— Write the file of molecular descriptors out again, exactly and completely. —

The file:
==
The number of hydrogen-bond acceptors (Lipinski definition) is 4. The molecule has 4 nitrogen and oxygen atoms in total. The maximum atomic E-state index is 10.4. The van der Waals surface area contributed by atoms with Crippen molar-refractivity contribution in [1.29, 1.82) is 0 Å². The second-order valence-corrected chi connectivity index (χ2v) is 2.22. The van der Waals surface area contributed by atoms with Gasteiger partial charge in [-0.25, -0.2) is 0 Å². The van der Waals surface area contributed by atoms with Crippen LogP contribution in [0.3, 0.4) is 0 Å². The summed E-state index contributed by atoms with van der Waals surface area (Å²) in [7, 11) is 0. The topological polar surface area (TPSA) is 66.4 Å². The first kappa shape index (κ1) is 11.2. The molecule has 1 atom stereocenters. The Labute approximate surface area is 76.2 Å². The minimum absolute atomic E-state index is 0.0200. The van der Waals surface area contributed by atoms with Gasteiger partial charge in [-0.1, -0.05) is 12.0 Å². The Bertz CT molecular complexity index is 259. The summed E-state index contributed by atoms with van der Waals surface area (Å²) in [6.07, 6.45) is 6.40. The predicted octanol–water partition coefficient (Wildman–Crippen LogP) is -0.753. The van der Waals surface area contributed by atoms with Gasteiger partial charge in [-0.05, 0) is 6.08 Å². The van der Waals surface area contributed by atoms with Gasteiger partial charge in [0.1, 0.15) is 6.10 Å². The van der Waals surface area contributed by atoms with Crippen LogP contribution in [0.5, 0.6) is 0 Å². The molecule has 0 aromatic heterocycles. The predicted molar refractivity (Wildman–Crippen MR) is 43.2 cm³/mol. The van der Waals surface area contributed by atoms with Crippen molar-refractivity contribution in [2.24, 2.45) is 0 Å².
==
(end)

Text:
The number of hydrogen-bond acceptors (Lipinski definition) is 4. The molecule has 4 nitrogen and oxygen atoms in total. The maximum atomic E-state index is 10.4. The van der Waals surface area contributed by atoms with Crippen molar-refractivity contribution in [1.29, 1.82) is 0 Å². The second-order valence-corrected chi connectivity index (χ2v) is 2.22. The van der Waals surface area contributed by atoms with Gasteiger partial charge in [-0.25, -0.2) is 0 Å². The van der Waals surface area contributed by atoms with Crippen LogP contribution in [0.3, 0.4) is 0 Å². The summed E-state index contributed by atoms with van der Waals surface area (Å²) in [7, 11) is 0. The topological polar surface area (TPSA) is 66.4 Å². The first kappa shape index (κ1) is 11.2. The molecule has 1 atom stereocenters. The Labute approximate surface area is 76.2 Å². The minimum absolute atomic E-state index is 0.0200. The van der Waals surface area contributed by atoms with Gasteiger partial charge in [-0.1, -0.05) is 12.0 Å². The Bertz CT molecular complexity index is 259. The summed E-state index contributed by atoms with van der Waals surface area (Å²) in [6.07, 6.45) is 6.40. The predicted octanol–water partition coefficient (Wildman–Crippen LogP) is -0.753. The van der Waals surface area contributed by atoms with Gasteiger partial charge in [-0.05, 0) is 6.08 Å². The van der Waals surface area contributed by atoms with Gasteiger partial charge in [0.1, 0.15) is 6.10 Å². The van der Waals surface area contributed by atoms with Crippen LogP contribution in [0.5, 0.6) is 0 Å². The molecule has 0 aromatic heterocycles. The predicted molar refractivity (Wildman–Crippen MR) is 43.2 cm³/mol. The van der Waals surface area contributed by atoms with Crippen molar-refractivity contribution in [2.24, 2.45) is 0 Å².